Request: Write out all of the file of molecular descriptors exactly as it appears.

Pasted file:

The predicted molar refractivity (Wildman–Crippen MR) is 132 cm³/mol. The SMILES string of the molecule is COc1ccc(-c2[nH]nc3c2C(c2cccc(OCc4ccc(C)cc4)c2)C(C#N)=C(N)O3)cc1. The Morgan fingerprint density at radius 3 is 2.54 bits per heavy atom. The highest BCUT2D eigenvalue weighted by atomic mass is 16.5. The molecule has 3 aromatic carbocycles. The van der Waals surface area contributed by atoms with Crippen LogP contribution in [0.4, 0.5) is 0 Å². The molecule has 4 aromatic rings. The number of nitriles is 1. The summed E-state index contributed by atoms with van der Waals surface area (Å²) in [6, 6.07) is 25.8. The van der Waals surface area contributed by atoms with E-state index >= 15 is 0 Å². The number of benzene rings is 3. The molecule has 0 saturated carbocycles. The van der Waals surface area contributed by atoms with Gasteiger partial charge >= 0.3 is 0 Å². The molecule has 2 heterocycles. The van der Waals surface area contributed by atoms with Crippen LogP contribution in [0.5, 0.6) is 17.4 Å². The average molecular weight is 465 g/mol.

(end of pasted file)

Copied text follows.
The predicted molar refractivity (Wildman–Crippen MR) is 132 cm³/mol. The SMILES string of the molecule is COc1ccc(-c2[nH]nc3c2C(c2cccc(OCc4ccc(C)cc4)c2)C(C#N)=C(N)O3)cc1. The Morgan fingerprint density at radius 3 is 2.54 bits per heavy atom. The highest BCUT2D eigenvalue weighted by atomic mass is 16.5. The molecule has 3 aromatic carbocycles. The van der Waals surface area contributed by atoms with Crippen LogP contribution in [0.4, 0.5) is 0 Å². The molecule has 4 aromatic rings. The number of nitriles is 1. The summed E-state index contributed by atoms with van der Waals surface area (Å²) in [6, 6.07) is 25.8. The van der Waals surface area contributed by atoms with E-state index >= 15 is 0 Å². The number of benzene rings is 3. The molecule has 0 saturated carbocycles. The van der Waals surface area contributed by atoms with Gasteiger partial charge >= 0.3 is 0 Å². The molecule has 2 heterocycles. The van der Waals surface area contributed by atoms with Crippen LogP contribution in [0.5, 0.6) is 17.4 Å². The average molecular weight is 465 g/mol.